Nature Writing’s Role in Conservation
In my previous post, Empathy for Eels, I wrote about how I was inspired to be concerned about eel conservation by the nature writing of Rachel Carson. This got me thinking. How much of a role does nature writing play in creating sympathy for conservation efforts?
As a genre, nature writing is only vaguely defined. Thoreau and Muir are usually pointed to as early exemplars. More recent nature writing seems to blend into environmental writing and science writing.
I like to think of nature, science, and environmental writing as three different things. Rachel Carson’s work provides a good basis for differentiating the three genres. As I see it, three of Rachel Carson’s four books exemplify each category.
Her first book, Under the Sea-Wind, is descriptive. It follows the lives of various sea creatures. It is informed by science but it is not about science. Rather than tell of the gathering of information, the studies and their results that is the stuff of science, it quite lyrically describes the processes of nature and its life forms as if observed from what is essentially an imagined perspective: an amalgamation of all the human vantage points from which knowledge of various creatures and habitats has been accumulated. This is a classic style of nature writing.
Carson’s second book, The Sea Around Us, I classify as science writing. In it, she describes the scientific understanding of the oceans. She details how scientists have studied the oceans, the questions they have explored, and the knowledge they have gained.
Silent Spring is the most famous of Carson’s books and is often credited with helping to spark the environmental movement. It belongs to and perhaps helped to create the third type: environmental writing. Silent Spring’s purpose was to sound an alarm about a threat to nature—that of indiscriminate use of pesticides. Environmental writing seeks to awaken concern about the environmental threats humanity faces and encourage action.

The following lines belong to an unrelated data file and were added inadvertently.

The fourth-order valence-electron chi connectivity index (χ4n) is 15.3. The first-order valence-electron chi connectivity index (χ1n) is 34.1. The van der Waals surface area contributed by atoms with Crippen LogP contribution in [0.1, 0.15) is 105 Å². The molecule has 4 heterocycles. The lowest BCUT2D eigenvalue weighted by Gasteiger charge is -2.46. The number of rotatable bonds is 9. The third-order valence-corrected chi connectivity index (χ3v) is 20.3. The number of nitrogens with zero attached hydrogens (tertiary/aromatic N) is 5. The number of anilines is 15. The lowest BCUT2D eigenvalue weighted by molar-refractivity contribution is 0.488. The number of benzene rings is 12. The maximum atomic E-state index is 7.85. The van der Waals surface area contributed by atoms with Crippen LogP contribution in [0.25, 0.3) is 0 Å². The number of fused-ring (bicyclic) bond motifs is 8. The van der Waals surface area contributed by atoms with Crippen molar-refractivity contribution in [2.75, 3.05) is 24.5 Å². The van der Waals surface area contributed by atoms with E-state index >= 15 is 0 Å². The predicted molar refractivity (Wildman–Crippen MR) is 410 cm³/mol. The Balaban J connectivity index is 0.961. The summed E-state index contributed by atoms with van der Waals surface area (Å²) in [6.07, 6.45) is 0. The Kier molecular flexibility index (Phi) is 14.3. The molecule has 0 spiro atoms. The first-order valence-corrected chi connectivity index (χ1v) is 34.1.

Obviously environmental writing plays a critical role in creating concern for conservation. However, it also, through its bleak warnings, may lead to what I wrote about in an earlier blog post: ecophobia. Ecophobia may occur as a reaction to environmental warnings, especially very dire ones which cry out that humanity is destroying the planet. People may turn away from this literature and from nature activities generally if they find themselves constantly facing messages that border on hopelessness.
To me, this is where nature writing as distinct from environmental writing has an important role to play. Of course, in the 21st Century few people write about nature without bringing in some environmental warnings. But nature writing—descriptive writings about living creatures and natural processes, including human experiences of them—can excite people to appreciate nature. As with Carson’s magical tale of the eels’ migration, at its best nature writing can evoke empathy in its readers that may awaken when one hears of environmental threats to particular creatures or landscapes.